Rural North Carolina needs better access to broadband internet; all of us who live here understand that deeply.
Recently, we have seen commercials and media from cable companies blaming the lack of rural broadband on electric utilities, including our rural, not-for-profit electric cooperatives. Their claim is that electric cooperatives are blocking cable companies from using utility poles for broadband.
But what are those commercials not saying? That cable companies want electric cooperatives and members to foot the bill for broadband deployment.
To deploy broadband, cable companies add equipment and string fiber on cooperative utility poles. When a pole is incapable of safely accommodating their additions, the company can request that the pole be replaced. Under current law, cable companies pay the full cost of replacing necessary poles.
They want to change that and are pushing a proposal at the North Carolina General Assembly that would require co-ops and members to foot the bill for replacing and upfitting poles. This would reduce their costs and increase their profits at our members’ expense, which is especially troubling considering there is more government funding available than ever before to support broadband infrastructure.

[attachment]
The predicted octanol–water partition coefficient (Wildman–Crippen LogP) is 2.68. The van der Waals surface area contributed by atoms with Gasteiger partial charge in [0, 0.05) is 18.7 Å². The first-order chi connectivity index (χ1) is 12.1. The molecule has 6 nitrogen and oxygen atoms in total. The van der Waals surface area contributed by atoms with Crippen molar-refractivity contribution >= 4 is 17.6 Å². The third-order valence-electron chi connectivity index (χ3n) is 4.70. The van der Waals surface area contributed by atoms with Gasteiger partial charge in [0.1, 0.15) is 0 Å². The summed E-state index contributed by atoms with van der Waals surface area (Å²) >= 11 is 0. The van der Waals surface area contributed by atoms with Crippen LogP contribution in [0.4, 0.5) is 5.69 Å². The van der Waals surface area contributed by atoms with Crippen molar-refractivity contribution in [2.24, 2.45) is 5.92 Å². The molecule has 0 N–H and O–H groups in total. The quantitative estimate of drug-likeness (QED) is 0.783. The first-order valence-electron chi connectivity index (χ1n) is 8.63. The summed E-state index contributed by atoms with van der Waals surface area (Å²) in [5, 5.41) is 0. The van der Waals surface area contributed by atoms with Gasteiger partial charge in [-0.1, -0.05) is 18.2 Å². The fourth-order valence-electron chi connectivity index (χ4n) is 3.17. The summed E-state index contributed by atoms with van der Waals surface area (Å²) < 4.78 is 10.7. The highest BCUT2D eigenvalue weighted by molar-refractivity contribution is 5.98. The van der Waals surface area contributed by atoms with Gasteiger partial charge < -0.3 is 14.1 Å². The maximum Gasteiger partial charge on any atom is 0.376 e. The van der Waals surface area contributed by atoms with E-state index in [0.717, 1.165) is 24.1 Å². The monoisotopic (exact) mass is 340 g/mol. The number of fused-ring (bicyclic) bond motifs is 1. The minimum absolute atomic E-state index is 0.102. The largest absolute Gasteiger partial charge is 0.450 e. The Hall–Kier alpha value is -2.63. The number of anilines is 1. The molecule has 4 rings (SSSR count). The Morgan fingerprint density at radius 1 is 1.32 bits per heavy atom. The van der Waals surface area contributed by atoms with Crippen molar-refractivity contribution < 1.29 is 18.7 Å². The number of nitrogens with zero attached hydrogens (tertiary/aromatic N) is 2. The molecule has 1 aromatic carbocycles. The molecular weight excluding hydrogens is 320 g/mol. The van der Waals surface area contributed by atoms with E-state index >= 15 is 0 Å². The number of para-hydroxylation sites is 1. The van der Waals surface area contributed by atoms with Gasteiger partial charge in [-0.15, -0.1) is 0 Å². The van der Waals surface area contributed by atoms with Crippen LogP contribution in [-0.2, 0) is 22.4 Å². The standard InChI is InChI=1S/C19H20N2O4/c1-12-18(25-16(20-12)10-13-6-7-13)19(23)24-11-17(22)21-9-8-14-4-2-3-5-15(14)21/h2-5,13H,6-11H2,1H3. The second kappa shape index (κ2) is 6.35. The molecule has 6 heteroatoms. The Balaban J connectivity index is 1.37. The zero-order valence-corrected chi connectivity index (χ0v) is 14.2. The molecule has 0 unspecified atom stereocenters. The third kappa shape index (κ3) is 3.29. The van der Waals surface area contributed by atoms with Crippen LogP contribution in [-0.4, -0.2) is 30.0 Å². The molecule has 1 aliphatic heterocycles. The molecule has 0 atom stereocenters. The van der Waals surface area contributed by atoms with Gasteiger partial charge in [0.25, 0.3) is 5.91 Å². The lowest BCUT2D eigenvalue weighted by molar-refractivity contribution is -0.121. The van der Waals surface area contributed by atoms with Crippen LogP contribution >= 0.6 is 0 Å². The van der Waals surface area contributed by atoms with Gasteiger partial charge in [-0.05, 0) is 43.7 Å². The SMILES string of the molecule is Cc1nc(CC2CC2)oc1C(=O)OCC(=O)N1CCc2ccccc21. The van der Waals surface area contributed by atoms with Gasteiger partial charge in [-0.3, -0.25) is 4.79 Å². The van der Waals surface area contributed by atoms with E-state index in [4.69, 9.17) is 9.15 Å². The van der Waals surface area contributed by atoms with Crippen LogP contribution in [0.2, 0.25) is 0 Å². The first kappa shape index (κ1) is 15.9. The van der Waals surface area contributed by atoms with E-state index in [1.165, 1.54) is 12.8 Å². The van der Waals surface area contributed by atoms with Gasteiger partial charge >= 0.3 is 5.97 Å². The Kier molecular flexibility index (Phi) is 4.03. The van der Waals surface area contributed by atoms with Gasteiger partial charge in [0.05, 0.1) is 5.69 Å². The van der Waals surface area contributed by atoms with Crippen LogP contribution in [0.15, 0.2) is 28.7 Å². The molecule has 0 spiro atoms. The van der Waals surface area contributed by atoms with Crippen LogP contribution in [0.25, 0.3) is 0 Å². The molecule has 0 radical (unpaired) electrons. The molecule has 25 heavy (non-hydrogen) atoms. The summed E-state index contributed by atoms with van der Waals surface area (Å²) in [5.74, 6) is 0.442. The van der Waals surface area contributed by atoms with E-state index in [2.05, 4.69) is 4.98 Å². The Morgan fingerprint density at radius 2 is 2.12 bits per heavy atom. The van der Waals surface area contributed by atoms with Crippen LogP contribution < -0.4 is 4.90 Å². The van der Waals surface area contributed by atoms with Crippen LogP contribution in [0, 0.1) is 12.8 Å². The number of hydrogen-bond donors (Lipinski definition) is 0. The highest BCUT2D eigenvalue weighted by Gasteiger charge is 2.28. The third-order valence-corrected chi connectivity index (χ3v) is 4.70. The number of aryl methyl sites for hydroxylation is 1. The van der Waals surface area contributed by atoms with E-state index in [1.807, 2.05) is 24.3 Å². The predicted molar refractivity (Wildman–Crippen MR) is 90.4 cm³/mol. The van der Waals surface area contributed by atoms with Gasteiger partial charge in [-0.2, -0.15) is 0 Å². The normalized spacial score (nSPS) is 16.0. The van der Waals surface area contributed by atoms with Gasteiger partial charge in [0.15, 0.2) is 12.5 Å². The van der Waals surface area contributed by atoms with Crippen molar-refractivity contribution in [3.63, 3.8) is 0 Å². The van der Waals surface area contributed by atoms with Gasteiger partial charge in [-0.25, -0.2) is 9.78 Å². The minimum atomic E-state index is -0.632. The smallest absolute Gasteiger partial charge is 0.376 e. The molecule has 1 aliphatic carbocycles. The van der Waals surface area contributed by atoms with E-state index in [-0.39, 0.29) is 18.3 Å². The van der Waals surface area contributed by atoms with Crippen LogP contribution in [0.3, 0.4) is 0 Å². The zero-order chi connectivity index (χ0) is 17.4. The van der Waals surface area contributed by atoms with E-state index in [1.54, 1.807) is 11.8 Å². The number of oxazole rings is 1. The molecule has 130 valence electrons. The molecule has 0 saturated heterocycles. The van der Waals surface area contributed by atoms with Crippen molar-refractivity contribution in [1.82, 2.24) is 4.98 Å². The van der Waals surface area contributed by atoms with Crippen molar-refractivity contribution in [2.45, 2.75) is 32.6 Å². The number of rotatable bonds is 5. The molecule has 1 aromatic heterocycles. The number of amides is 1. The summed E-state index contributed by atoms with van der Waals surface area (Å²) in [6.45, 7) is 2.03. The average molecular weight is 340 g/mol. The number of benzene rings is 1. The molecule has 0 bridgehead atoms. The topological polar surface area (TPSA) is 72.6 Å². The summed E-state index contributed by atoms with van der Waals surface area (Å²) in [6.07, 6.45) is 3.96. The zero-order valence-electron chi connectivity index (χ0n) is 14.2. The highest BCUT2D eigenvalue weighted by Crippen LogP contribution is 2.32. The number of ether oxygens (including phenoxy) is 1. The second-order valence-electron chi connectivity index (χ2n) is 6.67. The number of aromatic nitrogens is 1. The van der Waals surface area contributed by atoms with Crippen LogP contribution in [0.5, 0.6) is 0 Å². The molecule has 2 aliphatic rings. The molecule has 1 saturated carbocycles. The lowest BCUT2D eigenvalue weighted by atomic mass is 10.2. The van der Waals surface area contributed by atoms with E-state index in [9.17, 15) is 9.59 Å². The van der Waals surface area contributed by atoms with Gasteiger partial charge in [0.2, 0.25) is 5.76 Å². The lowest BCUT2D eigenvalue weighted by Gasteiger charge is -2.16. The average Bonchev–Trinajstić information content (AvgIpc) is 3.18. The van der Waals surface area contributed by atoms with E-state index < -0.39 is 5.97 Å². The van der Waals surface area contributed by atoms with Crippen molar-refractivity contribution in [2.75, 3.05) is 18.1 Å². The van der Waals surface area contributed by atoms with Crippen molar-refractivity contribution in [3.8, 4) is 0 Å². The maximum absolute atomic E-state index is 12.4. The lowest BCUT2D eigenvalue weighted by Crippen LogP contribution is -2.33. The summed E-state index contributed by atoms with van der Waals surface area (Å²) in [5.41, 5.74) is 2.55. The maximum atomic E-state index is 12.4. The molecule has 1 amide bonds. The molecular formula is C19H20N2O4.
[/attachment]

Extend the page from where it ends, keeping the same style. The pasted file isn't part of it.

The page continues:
This profit-driven proposal would raise electric bills for co-op members across our state’s rural communities. As cooperative businesses, we are different from for-profit companies that drive profit to benefit shareholders; our service is provided at cost, which means any additional expense to us is really an additional expense for our members.
North Carolina’s 26 electric cooperatives have fought for our members for more than 80 years on issues that impact rural people, pocketbooks and our ability to serve communities with affordable, reliable and sustainable electricity.
When it comes to broadband, we have been working diligently with partners and the General Assembly to close broadband gaps in ways that are efficient and affordable.
We were proud to support two recent legislative advancements that removed hurdles to broadband deployment: The Growing Rural Economies with Access to Technology (“GREAT”) and Electric Co-op Rural Broadband Services laws.
This year, we also worked with lawmakers to propose an accelerated timeline for replacing utility poles because we know firsthand how important it is to make this service accessible to underserved areas.
There is no indication that the cable companies have similarly volunteered to accelerate their deployment of rural broadband to unserved areas.
Cable companies have ignored rural North Carolina for years while we have been here for generations, always advocating for what is right and fair for our members. The issue of bringing broadband to rural communities in a way that is efficient and affordable is no exception.
Suzy Morgan is the board president of Wake Electric and the North Carolina Association of Electric Cooperatives.